This is obviously how tough it is for me at times and Rob finds it hard too. The running itself seems to be the easiest part but his commitment to the charities and associated companies goes beyond normal. He writes many blogs for different things, replies to multiple emails and tries to maintain the social media to daily doses of fun, even when he’s clearly so tired. He always wants to make sure everyone else is catered for. He still remains very cheery about it all so the odd day of his bad moods can be totally forgiven.

So it’s not all fun and games. In fact, it is often pretty hard and tedious but like I said, I was brought up to keep going and never give up because the tough times will pass and at the end of it, I’ll have had so many wonderful moments to share as amazing memories with Rob and I’ll be all the more prouder for it, and why not.

One month down, how many more to go?

It’s been just over a month since we started this “journey”. What have I learned, well, just a few things. Most things I knew already.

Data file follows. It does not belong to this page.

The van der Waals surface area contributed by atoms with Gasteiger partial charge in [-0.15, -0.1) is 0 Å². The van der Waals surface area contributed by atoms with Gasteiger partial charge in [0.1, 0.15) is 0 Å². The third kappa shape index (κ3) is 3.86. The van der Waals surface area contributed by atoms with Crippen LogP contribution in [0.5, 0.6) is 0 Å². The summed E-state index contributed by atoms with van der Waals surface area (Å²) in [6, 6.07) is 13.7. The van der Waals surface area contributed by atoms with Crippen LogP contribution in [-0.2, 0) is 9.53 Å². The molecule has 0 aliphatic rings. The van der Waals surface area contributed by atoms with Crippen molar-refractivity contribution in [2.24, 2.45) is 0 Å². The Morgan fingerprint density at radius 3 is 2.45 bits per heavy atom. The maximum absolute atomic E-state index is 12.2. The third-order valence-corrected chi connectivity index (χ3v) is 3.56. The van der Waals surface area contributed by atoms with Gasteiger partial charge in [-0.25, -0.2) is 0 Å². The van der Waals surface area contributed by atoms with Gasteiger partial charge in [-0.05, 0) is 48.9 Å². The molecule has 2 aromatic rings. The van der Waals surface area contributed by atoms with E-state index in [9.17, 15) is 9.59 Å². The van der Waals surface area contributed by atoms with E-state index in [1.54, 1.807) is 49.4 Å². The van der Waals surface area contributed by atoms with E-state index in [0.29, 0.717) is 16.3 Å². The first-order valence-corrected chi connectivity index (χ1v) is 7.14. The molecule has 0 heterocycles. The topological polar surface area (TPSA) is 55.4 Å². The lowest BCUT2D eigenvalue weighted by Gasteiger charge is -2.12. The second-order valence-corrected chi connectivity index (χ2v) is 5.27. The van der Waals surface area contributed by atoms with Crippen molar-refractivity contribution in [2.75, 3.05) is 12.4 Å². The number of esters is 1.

We’ve met some wonderful people along the way. Whether it’s been dinner and footy tickets given to us; lifts offered and drinks bought; been allowed to boondock (sneaky camping) on private property, or even just having a good chat to the locals, who are all so impressed by what Rob is doing and sympathetic towards my part. It’s very uplifting to hear such enthusiasm, especially as I openly admit there have been times that I’ve got fed up hearing about it. The remarkable nature of this just doesn’t really sink in at all, not until someone you tell gives a face of such surprise. I knew people would be friendly and it’s one of the things I looked forward to. I think I have been mostly surprised though by some unhelpful people. A bus driver in New Orleans just stared at us blankly whilst we asked about putting our luggage (a lot of luggage) in the storage compartment and she just replied no, that it was for bikes only and that we had to take it all on the bus. Trying to explain we had done it before as it was quite a lot of luggage, she remained stony faced and stuck to her only word of the day, No. And, so followed us attempting to climb onto a bus with two big bags and 3 rucksacks. I also encountered a security guard who was obviously in a similarly delightful mood. I was perched on a table outside a deli that was within a bus depot, just finishing off my lunch that we had purchased and mainly eaten inside. Rob at this point headed to the bank to try and organise an account so I sat there, eating my crisps and this guy comes over and ask what I’m doing. I replied that I was eating my lunch which seemed to annoy him. He then asked me why was I in the building? To which I replied that I was having lunch. He then asked me my purpose for being there and looked at all my bags, guess what,… I’m eating lunch? I wasn’t cheeky or rude though. For some reason, I wasn’t allowed to sit at that exact spot so I made my way back into the deli, where he just helpfully watched me carry all of the bags back. Some shop attendants have given very blunt and rude responses when I’ve enquired about stuff. I’m not sure if it’s my accent but then, when I work with the public, I never approach people in that manner. Perhaps I’m being too delicate. I know that I’ve met more than my fair share of grumpy people back home for sure but then, we’re not known for that famous ‘Southern charm’. Thankfully, the rest of the lovely folk we’ve met have been more than welcoming and made up for it.